Wheels of Fortune
Wheels of Fortune
The word “Chakra” means "wheel" in Sanskrit, and the idea of the human chakra system entered India's sacred texts between 1800 and 800 B.C. According to the yogic sages who first described the system, a set of seven invisible energy centers animates each person's physical, mental, emotional, and spiritual body. These vortexes aren't physiological, though they correspond to specific locations along the spine and are associated with particular physical as well as emotional functions.
Just like the physical body, the human energy body is an interdependent multisystem. Each of the human energy body systems is related to the systems of the physical body. They are interdependent and connected to one another via the neurological and endocrine systems. Just as the physical body has layers such as tbeskin, tissue, muscle, and bone, the human energy body has layers—physical, emotional, mental, and spiritual. The main energy systems are called cbakras.
Each chakra represents an aspect of living, and is arranged in a progression that mirrors human evolution: The lower chakras are concerned with primal issues such as survival, procreation, and power; the upper centers deal with phenomena like love, creativity, and insight. The first chakra encompasses our most basic needs: food, shelter, and safety. The second addresses sexual energy and reproduction. The third governs personal power and assertiveness. The fourth, or heart, chakra is about love, compassion, and kindness; it's at the center of all the chakras. The fifth chakra (the one involved in my showerful song stylings) affects communication and personal expression. The sixth Intuition. And the seventh is about spiritual connection and enlightenment. Thus, as we "move up" through the chakras, our consciousness advances.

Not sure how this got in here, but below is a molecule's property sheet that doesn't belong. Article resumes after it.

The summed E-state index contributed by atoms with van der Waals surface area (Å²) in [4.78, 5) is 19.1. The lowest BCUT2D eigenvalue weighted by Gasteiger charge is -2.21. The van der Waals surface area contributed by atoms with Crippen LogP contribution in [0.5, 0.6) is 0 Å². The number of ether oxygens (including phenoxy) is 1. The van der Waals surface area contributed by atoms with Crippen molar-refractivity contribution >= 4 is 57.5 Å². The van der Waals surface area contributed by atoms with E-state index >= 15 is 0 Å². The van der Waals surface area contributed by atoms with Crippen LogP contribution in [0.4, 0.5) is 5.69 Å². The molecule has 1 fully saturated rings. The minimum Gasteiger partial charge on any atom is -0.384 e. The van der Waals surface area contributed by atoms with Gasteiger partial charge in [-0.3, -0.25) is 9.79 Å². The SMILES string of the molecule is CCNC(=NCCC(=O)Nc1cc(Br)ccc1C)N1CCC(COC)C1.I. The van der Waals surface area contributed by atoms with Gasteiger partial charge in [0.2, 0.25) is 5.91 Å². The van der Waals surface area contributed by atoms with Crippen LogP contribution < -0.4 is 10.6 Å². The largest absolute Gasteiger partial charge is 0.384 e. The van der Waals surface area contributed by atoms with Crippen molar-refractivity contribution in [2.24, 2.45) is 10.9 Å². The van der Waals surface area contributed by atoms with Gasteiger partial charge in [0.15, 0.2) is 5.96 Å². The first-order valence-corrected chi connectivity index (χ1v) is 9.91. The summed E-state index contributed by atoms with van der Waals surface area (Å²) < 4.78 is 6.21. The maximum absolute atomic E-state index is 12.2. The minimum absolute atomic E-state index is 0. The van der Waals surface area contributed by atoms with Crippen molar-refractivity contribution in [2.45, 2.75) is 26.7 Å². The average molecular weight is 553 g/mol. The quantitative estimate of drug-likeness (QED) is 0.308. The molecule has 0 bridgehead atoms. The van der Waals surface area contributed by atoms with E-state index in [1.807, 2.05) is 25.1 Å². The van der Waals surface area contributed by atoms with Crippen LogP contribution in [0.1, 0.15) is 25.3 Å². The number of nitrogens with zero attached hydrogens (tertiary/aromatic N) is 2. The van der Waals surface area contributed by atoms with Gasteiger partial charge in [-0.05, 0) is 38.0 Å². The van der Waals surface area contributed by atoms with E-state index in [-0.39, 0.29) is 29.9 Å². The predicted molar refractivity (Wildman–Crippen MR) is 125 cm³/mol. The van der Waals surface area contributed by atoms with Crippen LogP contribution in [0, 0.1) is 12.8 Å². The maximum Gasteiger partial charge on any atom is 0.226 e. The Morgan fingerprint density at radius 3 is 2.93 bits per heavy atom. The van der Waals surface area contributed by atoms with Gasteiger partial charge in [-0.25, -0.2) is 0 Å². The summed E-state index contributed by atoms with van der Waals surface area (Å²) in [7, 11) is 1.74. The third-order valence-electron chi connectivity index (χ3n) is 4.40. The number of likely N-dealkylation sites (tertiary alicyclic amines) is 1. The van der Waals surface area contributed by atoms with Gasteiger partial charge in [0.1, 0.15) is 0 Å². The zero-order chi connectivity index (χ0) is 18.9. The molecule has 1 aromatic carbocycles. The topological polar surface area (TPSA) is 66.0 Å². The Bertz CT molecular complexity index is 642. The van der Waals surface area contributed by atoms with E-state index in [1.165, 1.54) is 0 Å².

Working with the chakras can be beneficial to anyone striving for a truly unified life, in which a strong foundation anchors the more elevated achievements. Each chakra is about integrating upward and downward currents of energy — and the heart is all about integration, including the integration of spirit and matter.
The chakra framework represents "the sacred architecture of the soul, it's an archetype for wholeness, a template from which we can address our lives." (Campbell, 1999)
When all the chakras are open and functioning optimally, they allow energy to flow unimpeded from the base of the spine to the tip of the head in an expression of the boundless power of life. When they're not functioning properly — when they're over-or underactive — the chakras present "blockages" to that energy flow, or manifest imbalances in our health and in our lives. (Prince, 2000)
Think of each chakra as the juncture of a tree trunk and one of its limbs, suggests Hervieu-Leger: The Science of Spiritual Transformation. When a chakra is balanced, he says, "You're at the center, in the trunk, so you can move upward." But if it's blocked or imbalanced, you "go out on a limb." (Hervieu-Leger, 2000) For example, in the third chakra — located in the solar plexus and associated with power, assertiveness, and will — an excess of energy leads to aggression, bossiness, and ultra-competitiveness, while a deficiency manifests as passivity, submissiveness, and avoidance. Those whose third chakra is balanced are forthrightly assertive: "They dearly and directly state what their needs and opinions are, and are able to dialogue thoughtfully and peaceably about them." (Hervieu-Leger, 2000)
This balance, then, can be seen as a model for the importance of virtue. "In the chakra system, Virtue' is an integration of the two poles of personality at each chakra's themes. It indicates a healthy, aware, balanced personality that can deal with a variety of circumstances in a calm, effective way," (Wauters, 2002) "It's how to keep your cool!" (Wauters, 2002)